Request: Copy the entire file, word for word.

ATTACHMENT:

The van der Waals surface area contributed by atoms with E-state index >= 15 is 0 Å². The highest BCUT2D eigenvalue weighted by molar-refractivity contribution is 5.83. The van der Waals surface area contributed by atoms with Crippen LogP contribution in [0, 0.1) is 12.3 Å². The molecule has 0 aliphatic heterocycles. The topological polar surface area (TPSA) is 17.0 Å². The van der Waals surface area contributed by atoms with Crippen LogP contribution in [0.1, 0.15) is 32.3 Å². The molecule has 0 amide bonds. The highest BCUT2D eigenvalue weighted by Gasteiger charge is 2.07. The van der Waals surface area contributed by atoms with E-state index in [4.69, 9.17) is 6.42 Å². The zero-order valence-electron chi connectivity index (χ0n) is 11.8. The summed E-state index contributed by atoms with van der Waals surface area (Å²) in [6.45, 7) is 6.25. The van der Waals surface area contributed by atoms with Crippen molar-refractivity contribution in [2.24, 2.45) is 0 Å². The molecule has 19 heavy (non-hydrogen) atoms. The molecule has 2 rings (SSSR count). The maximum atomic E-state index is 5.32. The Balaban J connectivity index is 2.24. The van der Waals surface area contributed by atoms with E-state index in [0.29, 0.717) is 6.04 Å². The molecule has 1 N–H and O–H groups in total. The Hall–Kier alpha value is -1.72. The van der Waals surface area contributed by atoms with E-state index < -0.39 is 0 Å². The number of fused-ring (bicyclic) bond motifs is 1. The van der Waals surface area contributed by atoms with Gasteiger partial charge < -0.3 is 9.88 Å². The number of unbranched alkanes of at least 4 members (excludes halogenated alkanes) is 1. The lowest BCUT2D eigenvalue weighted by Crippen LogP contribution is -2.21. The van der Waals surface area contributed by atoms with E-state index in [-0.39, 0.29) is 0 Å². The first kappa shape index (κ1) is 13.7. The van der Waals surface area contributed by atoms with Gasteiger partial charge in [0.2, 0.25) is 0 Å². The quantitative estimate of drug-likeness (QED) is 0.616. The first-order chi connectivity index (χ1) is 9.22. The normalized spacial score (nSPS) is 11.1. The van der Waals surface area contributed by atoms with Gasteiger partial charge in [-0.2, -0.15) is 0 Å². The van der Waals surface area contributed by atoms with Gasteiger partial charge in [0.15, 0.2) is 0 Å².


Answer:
The van der Waals surface area contributed by atoms with E-state index >= 15 is 0 Å². The highest BCUT2D eigenvalue weighted by molar-refractivity contribution is 5.83. The van der Waals surface area contributed by atoms with Crippen LogP contribution in [0, 0.1) is 12.3 Å². The molecule has 0 aliphatic heterocycles. The topological polar surface area (TPSA) is 17.0 Å². The van der Waals surface area contributed by atoms with Crippen LogP contribution in [0.1, 0.15) is 32.3 Å². The molecule has 0 amide bonds. The highest BCUT2D eigenvalue weighted by Gasteiger charge is 2.07. The van der Waals surface area contributed by atoms with E-state index in [4.69, 9.17) is 6.42 Å². The zero-order valence-electron chi connectivity index (χ0n) is 11.8. The summed E-state index contributed by atoms with van der Waals surface area (Å²) in [6.45, 7) is 6.25. The van der Waals surface area contributed by atoms with Crippen molar-refractivity contribution in [2.24, 2.45) is 0 Å². The molecule has 19 heavy (non-hydrogen) atoms. The molecule has 2 rings (SSSR count). The maximum atomic E-state index is 5.32. The Balaban J connectivity index is 2.24. The van der Waals surface area contributed by atoms with E-state index in [0.29, 0.717) is 6.04 Å². The molecule has 1 N–H and O–H groups in total. The Hall–Kier alpha value is -1.72. The van der Waals surface area contributed by atoms with E-state index < -0.39 is 0 Å². The number of fused-ring (bicyclic) bond motifs is 1. The van der Waals surface area contributed by atoms with Gasteiger partial charge < -0.3 is 9.88 Å². The number of unbranched alkanes of at least 4 members (excludes halogenated alkanes) is 1. The lowest BCUT2D eigenvalue weighted by Crippen LogP contribution is -2.21. The van der Waals surface area contributed by atoms with E-state index in [-0.39, 0.29) is 0 Å². The first kappa shape index (κ1) is 13.7. The van der Waals surface area contributed by atoms with Gasteiger partial charge in [0.2, 0.25) is 0 Å². The quantitative estimate of drug-likeness (QED) is 0.616. The first-order chi connectivity index (χ1) is 9.22. The normalized spacial score (nSPS) is 11.1. The van der Waals surface area contributed by atoms with Gasteiger partial charge in [-0.2, -0.15) is 0 Å². The van der Waals surface area contributed by atoms with Gasteiger partial charge in [0.15, 0.2) is 0 Å².